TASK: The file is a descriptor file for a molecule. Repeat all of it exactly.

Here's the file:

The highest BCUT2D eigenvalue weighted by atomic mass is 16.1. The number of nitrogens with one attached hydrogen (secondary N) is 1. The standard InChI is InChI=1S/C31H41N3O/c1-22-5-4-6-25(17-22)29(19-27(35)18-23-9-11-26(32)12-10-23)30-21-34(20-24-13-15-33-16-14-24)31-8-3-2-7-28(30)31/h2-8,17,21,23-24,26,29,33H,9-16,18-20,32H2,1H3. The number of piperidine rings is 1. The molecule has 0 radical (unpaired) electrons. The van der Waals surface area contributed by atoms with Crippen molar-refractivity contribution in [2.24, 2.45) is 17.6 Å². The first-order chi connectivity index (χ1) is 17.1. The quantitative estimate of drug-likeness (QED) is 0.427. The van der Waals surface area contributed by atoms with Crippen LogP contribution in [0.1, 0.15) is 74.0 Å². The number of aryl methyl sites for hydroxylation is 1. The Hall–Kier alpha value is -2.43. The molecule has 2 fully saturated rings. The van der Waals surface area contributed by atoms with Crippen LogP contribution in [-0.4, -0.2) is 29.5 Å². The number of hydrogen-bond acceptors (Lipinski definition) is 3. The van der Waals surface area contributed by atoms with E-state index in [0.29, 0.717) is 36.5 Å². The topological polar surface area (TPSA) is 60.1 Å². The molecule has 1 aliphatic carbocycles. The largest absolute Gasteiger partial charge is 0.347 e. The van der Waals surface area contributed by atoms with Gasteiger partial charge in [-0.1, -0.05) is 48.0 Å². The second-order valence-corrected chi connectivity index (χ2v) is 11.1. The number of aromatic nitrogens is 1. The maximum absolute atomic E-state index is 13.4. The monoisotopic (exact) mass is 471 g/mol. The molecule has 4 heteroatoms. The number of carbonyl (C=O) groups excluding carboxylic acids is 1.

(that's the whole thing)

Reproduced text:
The highest BCUT2D eigenvalue weighted by atomic mass is 16.1. The number of nitrogens with one attached hydrogen (secondary N) is 1. The standard InChI is InChI=1S/C31H41N3O/c1-22-5-4-6-25(17-22)29(19-27(35)18-23-9-11-26(32)12-10-23)30-21-34(20-24-13-15-33-16-14-24)31-8-3-2-7-28(30)31/h2-8,17,21,23-24,26,29,33H,9-16,18-20,32H2,1H3. The number of piperidine rings is 1. The molecule has 0 radical (unpaired) electrons. The van der Waals surface area contributed by atoms with Crippen molar-refractivity contribution in [2.24, 2.45) is 17.6 Å². The first-order chi connectivity index (χ1) is 17.1. The quantitative estimate of drug-likeness (QED) is 0.427. The van der Waals surface area contributed by atoms with Crippen LogP contribution in [0.1, 0.15) is 74.0 Å². The number of aryl methyl sites for hydroxylation is 1. The Hall–Kier alpha value is -2.43. The molecule has 2 fully saturated rings. The van der Waals surface area contributed by atoms with Crippen LogP contribution in [-0.4, -0.2) is 29.5 Å². The number of hydrogen-bond acceptors (Lipinski definition) is 3. The van der Waals surface area contributed by atoms with E-state index in [0.29, 0.717) is 36.5 Å². The topological polar surface area (TPSA) is 60.1 Å². The molecule has 1 aliphatic carbocycles. The largest absolute Gasteiger partial charge is 0.347 e. The van der Waals surface area contributed by atoms with Gasteiger partial charge in [-0.1, -0.05) is 48.0 Å². The second-order valence-corrected chi connectivity index (χ2v) is 11.1. The number of aromatic nitrogens is 1. The maximum absolute atomic E-state index is 13.4. The monoisotopic (exact) mass is 471 g/mol. The molecule has 4 heteroatoms. The number of carbonyl (C=O) groups excluding carboxylic acids is 1.